Alankrita: Someone on Twitter posted this and tagged me and that’s how I got into the conversation, only to later realise that there is another film called Jia Aur Jia, but then the two names there are the same.
To answer your question, yes it is symptomatic of the fact that there are not many films made with women at the forefront. I always feel that it’s not only about having women protagonists, it’s also the gaze with which we are looking at women. I often find that even in films with a female protagonist, the gaze often jars and doesn’t feel empathetic. I feel we are still very, very far away from a more equal system, whether it’s having enough female protagonists or more women behind the camera. We need to have more films with women in the lead so that we stop feeling, ‘Oh these two women-centric films came out this year, wow’.... It should rather be so normalised that one doesn’t even think about whether a film is female centric or not. No one ever says, ‘Oh wow, this is an amazing male-centric film!’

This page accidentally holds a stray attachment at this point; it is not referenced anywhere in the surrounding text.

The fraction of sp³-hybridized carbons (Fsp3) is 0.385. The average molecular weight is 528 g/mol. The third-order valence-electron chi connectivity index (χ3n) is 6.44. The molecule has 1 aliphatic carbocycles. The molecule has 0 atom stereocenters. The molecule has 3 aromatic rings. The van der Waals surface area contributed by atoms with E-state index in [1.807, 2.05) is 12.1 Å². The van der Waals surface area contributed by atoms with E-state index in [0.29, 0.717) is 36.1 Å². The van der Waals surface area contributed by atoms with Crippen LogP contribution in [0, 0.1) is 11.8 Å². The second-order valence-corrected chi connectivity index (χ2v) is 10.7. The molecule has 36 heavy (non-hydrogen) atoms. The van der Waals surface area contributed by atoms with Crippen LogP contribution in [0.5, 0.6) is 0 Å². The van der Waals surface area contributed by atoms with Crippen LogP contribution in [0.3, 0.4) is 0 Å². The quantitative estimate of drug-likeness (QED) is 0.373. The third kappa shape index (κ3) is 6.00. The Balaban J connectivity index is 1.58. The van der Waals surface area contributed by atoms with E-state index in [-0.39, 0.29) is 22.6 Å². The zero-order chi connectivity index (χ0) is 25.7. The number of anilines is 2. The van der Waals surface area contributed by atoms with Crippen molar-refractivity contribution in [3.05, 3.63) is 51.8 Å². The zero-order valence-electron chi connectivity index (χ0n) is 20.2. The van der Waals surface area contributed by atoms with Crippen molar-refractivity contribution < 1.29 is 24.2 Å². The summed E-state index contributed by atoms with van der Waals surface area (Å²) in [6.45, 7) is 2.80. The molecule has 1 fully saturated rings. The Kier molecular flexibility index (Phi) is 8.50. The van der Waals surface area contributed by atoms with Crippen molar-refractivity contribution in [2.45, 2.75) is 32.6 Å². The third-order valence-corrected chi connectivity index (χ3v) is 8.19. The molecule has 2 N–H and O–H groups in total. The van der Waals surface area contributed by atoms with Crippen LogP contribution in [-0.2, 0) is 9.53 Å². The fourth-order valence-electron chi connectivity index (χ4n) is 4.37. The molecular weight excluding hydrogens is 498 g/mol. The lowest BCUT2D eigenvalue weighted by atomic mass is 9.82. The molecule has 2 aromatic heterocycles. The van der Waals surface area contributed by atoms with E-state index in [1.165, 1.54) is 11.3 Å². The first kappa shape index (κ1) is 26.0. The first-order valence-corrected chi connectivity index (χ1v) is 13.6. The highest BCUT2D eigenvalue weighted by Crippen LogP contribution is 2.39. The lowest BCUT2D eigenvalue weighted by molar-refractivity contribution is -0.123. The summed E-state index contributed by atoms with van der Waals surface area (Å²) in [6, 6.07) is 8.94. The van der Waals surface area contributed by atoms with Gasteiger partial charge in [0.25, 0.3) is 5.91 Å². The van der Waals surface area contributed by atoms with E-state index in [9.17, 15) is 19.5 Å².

In a film with many interesting characters, Dolly had the most intriguing character arc and journey. Konkona, what was it like playing someone who’s very relatably flawed?
Konkona: I was thrilled to bits! Alankrita and I bumped into each other at the salon and she asked me if I would read a script. I said I sure would, because we are friends and I thought she wanted feedback on what she’s written. And when I read it, I thought the first scene was explosive! I read it and I was like, ‘Oh my god! We are being mature, we are being honest and audacious and authentic’, and I was so excited. It just starts off with that scene in the amusement park where Kitty (played by Bhumi Pednekar) tells Dolly that your husband is hitting on me and that’s such a normalised and culturally accepted phenomena that’s never been addressed or acknowledged on screen... it just blew my socks off!